Retirement leads Cox from dairy to grain
RINER, Va. — Nearly four years ago, Wayne Cox retired from dairy farming, and since then his path has taken many turns.
One of his latest ventures is growing red winter wheat.
Cox will celebrate his 69th birthday in August.
Wayne and his brother Donald were longtime dairymen on the farm their late parents Bernard and Bessie Cox operated. They had continued the small dairy milking around 120 cows.
The brothers decided it was time to get out of the dairy business as they approached retirement age and milk prices fell, Wayne said.
“He was 66 and I was 65,” Wayne said. “There was a depressed milk market. Milk got down to cost more to produce than it brought. It was time to get out.”
Wayne continues to farm, trying different paths since the cows left. He raises beef cattle and also developed a business, Wayne’s Custom Farm Service, LLC, in the Indian Valley community. He offers farm fencing including woven wire, board, high tensile and chain link; A.I. service; custom machine work; and timber appraisal.
He contracted with the highway department to push snow.
“That was not profitable this year,” he said with a chuckle. There was no snow in the New River Valley this year.
As for crops, he put in 90 acres of corn to sell as grain and silage, he added.
He and a neighbor, Allen Phillips, found themselves wanting something new, and discussed buying a combine together. Wayne ended up buying the combine and renting land from Phillips to raise red winter wheat.
Wayne harvested his first 95 acres of wheat last year and sold it to Mennel Milling in Roanoke. He is looking at harvesting his second crop toward the middle to end of June.
He said he also sold the straw to several local farm supply stores.
Like other farmers, Wayne doesn’t do it all alone. He said his wife of 46 years, Erma Cox, has supported him in all his farming “adventures” and helps with fieldwork and bookkeeping.
“She deserves more thanks than anyone,” Wayne said. He added he got a lot of help with the straw from his sons-in-law, his daughters and his grandchildren.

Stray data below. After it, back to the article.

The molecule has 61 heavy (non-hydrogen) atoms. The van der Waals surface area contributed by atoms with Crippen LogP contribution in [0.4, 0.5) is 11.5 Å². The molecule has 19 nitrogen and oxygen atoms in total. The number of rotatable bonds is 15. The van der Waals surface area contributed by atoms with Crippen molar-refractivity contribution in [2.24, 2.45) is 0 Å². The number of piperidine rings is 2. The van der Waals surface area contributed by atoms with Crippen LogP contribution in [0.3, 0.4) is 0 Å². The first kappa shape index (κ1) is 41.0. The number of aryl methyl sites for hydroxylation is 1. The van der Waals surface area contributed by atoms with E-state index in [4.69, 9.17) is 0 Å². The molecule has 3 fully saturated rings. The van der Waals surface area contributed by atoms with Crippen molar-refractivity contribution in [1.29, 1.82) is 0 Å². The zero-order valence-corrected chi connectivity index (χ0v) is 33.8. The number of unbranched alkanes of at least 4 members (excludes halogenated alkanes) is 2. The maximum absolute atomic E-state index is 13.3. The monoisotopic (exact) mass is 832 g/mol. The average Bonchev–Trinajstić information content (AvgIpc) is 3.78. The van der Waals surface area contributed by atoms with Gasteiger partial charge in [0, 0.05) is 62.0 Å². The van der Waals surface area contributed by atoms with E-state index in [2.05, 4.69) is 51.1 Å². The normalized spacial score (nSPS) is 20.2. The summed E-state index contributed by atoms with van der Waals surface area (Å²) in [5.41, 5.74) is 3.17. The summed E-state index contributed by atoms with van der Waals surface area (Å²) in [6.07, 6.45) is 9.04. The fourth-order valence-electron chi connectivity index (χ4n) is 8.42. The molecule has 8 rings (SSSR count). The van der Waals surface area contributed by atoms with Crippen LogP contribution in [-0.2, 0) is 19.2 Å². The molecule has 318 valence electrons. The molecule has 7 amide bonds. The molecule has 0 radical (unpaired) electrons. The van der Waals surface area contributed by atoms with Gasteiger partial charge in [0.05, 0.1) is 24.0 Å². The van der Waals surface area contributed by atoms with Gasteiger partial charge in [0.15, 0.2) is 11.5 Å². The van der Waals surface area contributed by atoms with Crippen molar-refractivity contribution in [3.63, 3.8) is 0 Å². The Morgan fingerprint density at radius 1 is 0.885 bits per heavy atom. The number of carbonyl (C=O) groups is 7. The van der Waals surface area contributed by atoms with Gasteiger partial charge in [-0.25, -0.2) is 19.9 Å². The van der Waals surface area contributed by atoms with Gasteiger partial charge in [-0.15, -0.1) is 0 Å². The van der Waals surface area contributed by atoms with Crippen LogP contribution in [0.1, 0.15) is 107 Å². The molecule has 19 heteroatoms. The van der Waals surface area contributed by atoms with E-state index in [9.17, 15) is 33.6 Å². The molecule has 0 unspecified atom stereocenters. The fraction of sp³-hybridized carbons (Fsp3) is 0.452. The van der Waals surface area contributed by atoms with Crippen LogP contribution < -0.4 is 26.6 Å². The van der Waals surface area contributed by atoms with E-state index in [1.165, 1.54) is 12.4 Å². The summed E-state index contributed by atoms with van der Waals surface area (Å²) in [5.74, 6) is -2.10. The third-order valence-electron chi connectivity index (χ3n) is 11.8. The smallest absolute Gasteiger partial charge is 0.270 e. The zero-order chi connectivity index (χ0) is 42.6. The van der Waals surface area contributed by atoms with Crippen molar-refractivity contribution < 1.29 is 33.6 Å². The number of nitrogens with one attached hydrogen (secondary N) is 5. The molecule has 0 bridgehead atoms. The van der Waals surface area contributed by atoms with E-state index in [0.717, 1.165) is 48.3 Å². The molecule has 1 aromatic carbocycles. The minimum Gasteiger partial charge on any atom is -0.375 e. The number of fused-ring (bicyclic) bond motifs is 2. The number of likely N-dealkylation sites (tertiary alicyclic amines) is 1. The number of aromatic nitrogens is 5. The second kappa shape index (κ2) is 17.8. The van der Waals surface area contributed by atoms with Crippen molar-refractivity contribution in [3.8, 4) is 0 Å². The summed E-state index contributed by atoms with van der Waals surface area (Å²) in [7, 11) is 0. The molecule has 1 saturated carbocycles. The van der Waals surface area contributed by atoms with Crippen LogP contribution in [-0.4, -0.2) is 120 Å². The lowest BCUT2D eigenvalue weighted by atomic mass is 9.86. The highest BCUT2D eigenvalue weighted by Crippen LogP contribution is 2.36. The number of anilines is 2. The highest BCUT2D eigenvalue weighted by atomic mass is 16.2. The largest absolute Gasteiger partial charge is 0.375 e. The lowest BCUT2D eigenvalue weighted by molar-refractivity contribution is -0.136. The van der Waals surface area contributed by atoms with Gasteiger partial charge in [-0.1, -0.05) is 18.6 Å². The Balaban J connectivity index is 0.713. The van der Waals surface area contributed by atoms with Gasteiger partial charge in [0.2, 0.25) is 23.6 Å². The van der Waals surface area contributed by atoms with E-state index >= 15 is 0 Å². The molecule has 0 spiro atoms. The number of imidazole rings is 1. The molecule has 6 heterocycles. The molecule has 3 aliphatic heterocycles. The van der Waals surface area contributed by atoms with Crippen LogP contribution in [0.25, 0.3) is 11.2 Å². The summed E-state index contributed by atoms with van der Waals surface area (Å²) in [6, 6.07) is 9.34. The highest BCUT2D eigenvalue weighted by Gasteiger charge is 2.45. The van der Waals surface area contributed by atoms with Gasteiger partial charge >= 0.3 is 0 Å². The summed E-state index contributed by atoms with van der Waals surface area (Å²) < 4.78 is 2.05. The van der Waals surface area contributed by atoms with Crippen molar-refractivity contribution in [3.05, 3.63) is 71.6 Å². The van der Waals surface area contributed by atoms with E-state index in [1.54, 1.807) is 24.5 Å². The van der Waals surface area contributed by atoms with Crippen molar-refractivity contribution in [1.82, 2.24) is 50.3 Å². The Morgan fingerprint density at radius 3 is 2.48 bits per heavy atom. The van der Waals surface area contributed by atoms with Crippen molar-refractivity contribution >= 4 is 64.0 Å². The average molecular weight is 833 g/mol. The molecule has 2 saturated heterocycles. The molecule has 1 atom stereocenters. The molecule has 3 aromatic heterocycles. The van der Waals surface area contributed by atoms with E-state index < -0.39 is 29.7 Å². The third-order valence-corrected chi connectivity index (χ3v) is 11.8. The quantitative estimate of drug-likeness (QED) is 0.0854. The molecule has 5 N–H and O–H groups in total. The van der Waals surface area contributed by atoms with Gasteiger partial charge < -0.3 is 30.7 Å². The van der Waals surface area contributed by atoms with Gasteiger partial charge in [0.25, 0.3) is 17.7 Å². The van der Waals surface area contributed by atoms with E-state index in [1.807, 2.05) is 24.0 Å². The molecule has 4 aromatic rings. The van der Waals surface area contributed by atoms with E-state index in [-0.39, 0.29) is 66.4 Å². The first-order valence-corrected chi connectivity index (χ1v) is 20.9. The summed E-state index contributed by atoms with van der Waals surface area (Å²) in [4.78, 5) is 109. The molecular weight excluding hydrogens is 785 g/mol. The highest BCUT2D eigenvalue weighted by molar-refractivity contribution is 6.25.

He expressed gratitude to neighbors Dr. Dan Brann, retired Virginia Tech Extension small grain specialist, and Chuck King, for their help in his wheat venture. He bought his combine from King. Brothers Floyd and Michael Childress of Christiansburg hauled his wheat to the mill in Roanoke and Matthew Wells keeps his machinery running.
Wayne said he no-tills his wheat and follows the recommendations of the soil testing he has done for fertilizing the crop. He said he put half of the nitrogen recommended down in the fall and the spring,
Wayne planted his second crop of red winter wheat in October and said he hopes to have a storage bin to hold the grain by the time it is harvested.
“I got a better crop this year,” he said. “Dan told me, ‘You need to plant it two inches deep.’ I didn’t know that.”
Wayne farms on 254 acres of owned and rented land in both Montgomery and Floyd counties. His home sits on a ridge top where Piney Ridge Road traces the path of Little River to Indian Valley Road.
As he talked, the ceiling lowered and more rain began to fall through the mist that shrouded this part of the Blue Ridge. The muddy river was within its banks as it headed to the nearby New River but bore testimony to the record rains that drenched this portion of Virginia the week of May 17-23 and beyond.
He said he was fortunate that the rain and winds had not damaged the wheat. It stood tall and healthy in spite of the weather.
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